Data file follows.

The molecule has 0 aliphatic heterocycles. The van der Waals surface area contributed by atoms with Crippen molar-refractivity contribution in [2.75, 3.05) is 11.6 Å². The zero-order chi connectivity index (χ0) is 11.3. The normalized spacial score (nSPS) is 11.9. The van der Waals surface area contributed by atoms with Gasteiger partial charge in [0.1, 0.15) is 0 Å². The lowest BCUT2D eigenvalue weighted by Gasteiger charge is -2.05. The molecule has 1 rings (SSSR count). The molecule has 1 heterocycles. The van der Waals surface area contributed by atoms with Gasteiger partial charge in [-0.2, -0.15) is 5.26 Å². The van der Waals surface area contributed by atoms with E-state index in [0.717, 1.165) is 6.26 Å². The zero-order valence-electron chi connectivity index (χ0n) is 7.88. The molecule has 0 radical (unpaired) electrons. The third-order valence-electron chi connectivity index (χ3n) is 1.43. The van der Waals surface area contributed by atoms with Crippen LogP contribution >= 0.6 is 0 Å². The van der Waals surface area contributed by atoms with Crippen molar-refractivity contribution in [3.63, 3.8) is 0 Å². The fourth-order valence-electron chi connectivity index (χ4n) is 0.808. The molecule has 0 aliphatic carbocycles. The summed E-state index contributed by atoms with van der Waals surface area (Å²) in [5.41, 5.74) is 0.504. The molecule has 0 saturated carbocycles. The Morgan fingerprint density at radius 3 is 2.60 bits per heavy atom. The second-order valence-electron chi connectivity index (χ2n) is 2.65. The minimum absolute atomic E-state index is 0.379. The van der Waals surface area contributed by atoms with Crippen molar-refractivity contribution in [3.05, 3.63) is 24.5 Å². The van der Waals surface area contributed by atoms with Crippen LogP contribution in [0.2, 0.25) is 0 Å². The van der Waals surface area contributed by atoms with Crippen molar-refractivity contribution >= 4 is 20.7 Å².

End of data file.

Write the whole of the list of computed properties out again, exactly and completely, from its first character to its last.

The molecule has 0 aliphatic heterocycles. The van der Waals surface area contributed by atoms with Crippen molar-refractivity contribution in [2.75, 3.05) is 11.6 Å². The zero-order chi connectivity index (χ0) is 11.3. The normalized spacial score (nSPS) is 11.9. The van der Waals surface area contributed by atoms with Gasteiger partial charge in [0.1, 0.15) is 0 Å². The lowest BCUT2D eigenvalue weighted by Gasteiger charge is -2.05. The molecule has 1 rings (SSSR count). The molecule has 1 heterocycles. The van der Waals surface area contributed by atoms with Gasteiger partial charge in [-0.2, -0.15) is 5.26 Å². The van der Waals surface area contributed by atoms with E-state index in [0.717, 1.165) is 6.26 Å². The zero-order valence-electron chi connectivity index (χ0n) is 7.88. The molecule has 0 radical (unpaired) electrons. The third-order valence-electron chi connectivity index (χ3n) is 1.43. The van der Waals surface area contributed by atoms with Crippen LogP contribution >= 0.6 is 0 Å². The van der Waals surface area contributed by atoms with Crippen molar-refractivity contribution in [3.63, 3.8) is 0 Å². The fourth-order valence-electron chi connectivity index (χ4n) is 0.808. The molecule has 0 aliphatic carbocycles. The summed E-state index contributed by atoms with van der Waals surface area (Å²) in [5.41, 5.74) is 0.504. The molecule has 0 saturated carbocycles. The Morgan fingerprint density at radius 3 is 2.60 bits per heavy atom. The second-order valence-electron chi connectivity index (χ2n) is 2.65. The minimum absolute atomic E-state index is 0.379. The van der Waals surface area contributed by atoms with Crippen molar-refractivity contribution in [3.05, 3.63) is 24.5 Å². The van der Waals surface area contributed by atoms with Crippen LogP contribution in [0.2, 0.25) is 0 Å². The van der Waals surface area contributed by atoms with Crippen molar-refractivity contribution >= 4 is 20.7 Å².